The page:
SBI's mill in Tamil Nadu will generate 4.5MW of power, the Maharashtra mill will provide 9MW and the Gujarat mill 1.5MW, totalling 15MW.
State Bank of India (SBI) is setting up windmills in Tamil Nadu, Maharashtra and Gujarat to generate 15MW of power for its own use, reports PTI.
While the mill in Tamil Nadu would generate 4.5MW of power, the Maharashtra mill would have a capacity of 9MW and the Gujarat mill of 1.5MW, an SBI press release said.
The windmill in Panapatti village in Tamil Nadu's Coimbatore district will be inaugurated on 23rd April.
SBI was the first bank in the country to start generating power from non-polluting sources for its own use, the release added.
Since last June, the market has suffered three major corrections. On each occasion, it has fallen by 10%-15%. Are we headed for an encore?
After a huge rally spanning as many as nine weeks, the bulls seem to have lost steam. The Sensex, after reaching the intra-day high of 18,047 on 7th April, has closed at 17,400 on 19th April. As Moneylife has been warning over the past week (read here and here), a significant market decline is playing out. How long will this persist?
In just under a year, the Sensex has been witness to three major corrections. In all these instances, the index has shrunk 10%-15%. The first correction occurred between June and July last year. On 10 June 2009, the index hit an intra-day high of 15,580. It then entered a freefall, before hitting the intra-day low of 13,219 on 17 July 2009. This marked a 15% decline (2,361 points) in just over a month.
Another correction began after 17 October 2009, when the index hit an intra-day high of 17,493. Soon, the markets began losing steam and witnessed a dramatic decline to touch a low of 15,805 on 30th October. This meant a correction of around 10% (1,688 points).
The last major correction occurred early this year, when the Sensex shrunk by 12% in just over a month. On 6 January 2010, the index touched the intra-day high of 17,790 after a sustained rally for over two months. By 8 February 2010, the index had fallen to 15,652, marking a 2,138-point decline from the earlier high.
On an average, the market has corrected by around 12% in each of these three instances. Already, the market has begun a reversal after breaking through the 18,000 barrier earlier in the month (7th April). Putting the earlier corrections into context, if another significant correction was to play out, the index may decline by around 2,000-2500 points to a sub-16,000 level over a month. So far, we have witnessed only about 10 days of correction.
This IT professional-turned-writer has gone to great lengths to make complex subjects intelligible to laymen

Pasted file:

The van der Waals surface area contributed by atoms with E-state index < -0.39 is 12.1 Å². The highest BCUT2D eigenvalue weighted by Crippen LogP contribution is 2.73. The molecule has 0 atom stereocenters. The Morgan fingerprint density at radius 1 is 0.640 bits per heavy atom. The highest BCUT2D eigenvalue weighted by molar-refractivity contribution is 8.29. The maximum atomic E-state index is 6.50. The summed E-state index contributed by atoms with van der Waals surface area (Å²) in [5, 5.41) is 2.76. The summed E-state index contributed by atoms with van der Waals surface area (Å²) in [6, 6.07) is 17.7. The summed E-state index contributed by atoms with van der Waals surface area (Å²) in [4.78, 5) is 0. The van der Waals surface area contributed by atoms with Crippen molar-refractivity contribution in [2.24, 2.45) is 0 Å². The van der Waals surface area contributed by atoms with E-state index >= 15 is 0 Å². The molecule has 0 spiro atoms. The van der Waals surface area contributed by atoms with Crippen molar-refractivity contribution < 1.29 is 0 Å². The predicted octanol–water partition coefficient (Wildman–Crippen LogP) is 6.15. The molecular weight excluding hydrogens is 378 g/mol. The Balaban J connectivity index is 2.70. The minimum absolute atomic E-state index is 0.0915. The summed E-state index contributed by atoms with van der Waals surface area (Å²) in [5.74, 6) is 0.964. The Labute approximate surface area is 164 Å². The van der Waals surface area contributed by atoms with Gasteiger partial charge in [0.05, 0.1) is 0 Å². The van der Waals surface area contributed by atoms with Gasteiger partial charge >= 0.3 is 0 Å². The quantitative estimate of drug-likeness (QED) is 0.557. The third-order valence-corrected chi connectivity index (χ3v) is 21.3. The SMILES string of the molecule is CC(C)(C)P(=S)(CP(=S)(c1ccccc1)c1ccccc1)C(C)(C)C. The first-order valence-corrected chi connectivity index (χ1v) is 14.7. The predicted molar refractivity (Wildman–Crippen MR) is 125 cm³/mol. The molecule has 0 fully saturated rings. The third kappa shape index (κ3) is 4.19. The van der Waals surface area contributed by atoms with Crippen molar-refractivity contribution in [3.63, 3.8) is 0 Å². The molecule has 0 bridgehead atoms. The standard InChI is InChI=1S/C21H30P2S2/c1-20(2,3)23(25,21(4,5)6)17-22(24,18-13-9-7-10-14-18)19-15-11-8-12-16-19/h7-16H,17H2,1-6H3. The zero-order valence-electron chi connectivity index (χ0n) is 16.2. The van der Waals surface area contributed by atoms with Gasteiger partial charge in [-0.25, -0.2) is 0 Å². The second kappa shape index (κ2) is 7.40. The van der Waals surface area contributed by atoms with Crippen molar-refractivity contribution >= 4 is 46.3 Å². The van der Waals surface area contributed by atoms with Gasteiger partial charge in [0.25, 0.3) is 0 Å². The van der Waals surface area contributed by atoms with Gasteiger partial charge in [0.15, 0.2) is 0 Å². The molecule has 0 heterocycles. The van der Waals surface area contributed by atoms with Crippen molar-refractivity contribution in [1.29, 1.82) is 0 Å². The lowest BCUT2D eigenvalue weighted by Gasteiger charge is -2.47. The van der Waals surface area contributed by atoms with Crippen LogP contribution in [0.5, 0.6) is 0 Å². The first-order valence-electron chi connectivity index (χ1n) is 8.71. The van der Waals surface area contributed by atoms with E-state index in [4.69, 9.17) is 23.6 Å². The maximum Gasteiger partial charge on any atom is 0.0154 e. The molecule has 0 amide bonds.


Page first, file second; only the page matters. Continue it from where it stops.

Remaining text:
Noted writer and former chief of many top IT companies Achyut Godbole said he likes to enlighten and educate others with his writing and is ready to go that extra mile to help his readers comprehend 'complex' and varied subjects, like computers, economics and music. Speaking at a book discussion organised by Moneylife Foundation on 17th April, Mr Godbole shared his rich experience and the reasons for his becoming a writer. He said he likes to go to “any lengths to understand a particular subject” and then expound it in simple language that everyone can understand.
Mr Godbole has authored several books on technical and general subjects. His technical books, including 'Operating Systems', 'Data Communications and Networking' and 'Web Technologies', have been published by Tata MacGraw-Hill (India). Some of these books have also been translated into multiple languages, including Chinese. Many of them are being used as textbooks and reference books all over the world.
Sharing his journey from a CEO to a writer, Mr Godbole said while working with Patni Computer Systems, he found that those working under him were more knowledgeable in terms of computers and software. So, to understand all the technical jargon, he started reading books on these subjects and then decided to share his knowledge by becoming a writer. His first book, 'Operating Systems', got fulsome praise from many IT professionals including Infosys founder NR Narayana Murthy.
Mr Godbole has authored five books in Marathi (his mother tongue). His ‘Sanganakyug’ (on computers), ‘Boardroom’ (on management) and ‘Nadvedh’ (on music), Kimayagar (on science), ‘Zapoorza’ (on literature) and ‘Arthat (on economics)’ are immensely popular among both students and experts in these fields.
'Boardroom', his book on management, is based on his experience working for top IT companies and his frequent travels across the globe. Written in Marathi, this book provides an excellent introduction to corporate concepts and practices. In 'Kimayagar', he has dealt with scientific concepts about the earth and the progress of mankind.
Mr Godbole has an impressive collection of around 4,000 books and 3,000 CDs. Speaking about his passion for books, he said that he had trained himself to draw relevant information from these books while he was writing on a particular subject.
"Currently, I am working on four books on different subjects. My book on telecommunications will cover the history of this industry from its earliest stage to today's mobiles, Facebook and Twitter. In my second book on technology, I am trying to provide complete information on technologies like mp3, mobile communication, etc. I am also working on a book about the workings of the brain and the truths and myths associated with it," the writer said.
Mr Godbole’s writing style is informative and yet informal. This enables his readers to enjoy the process of assimilating knowledge on diverse subjects.
Earlier, Sucheta Dalal, founder-trustee of Moneylife Foundation, spoke about the goals and activities of the Foundation. Debashis Basu, editor & publisher of Moneylife magazine, welcomed Mr Godbole with a bouquet.
Pictures of the event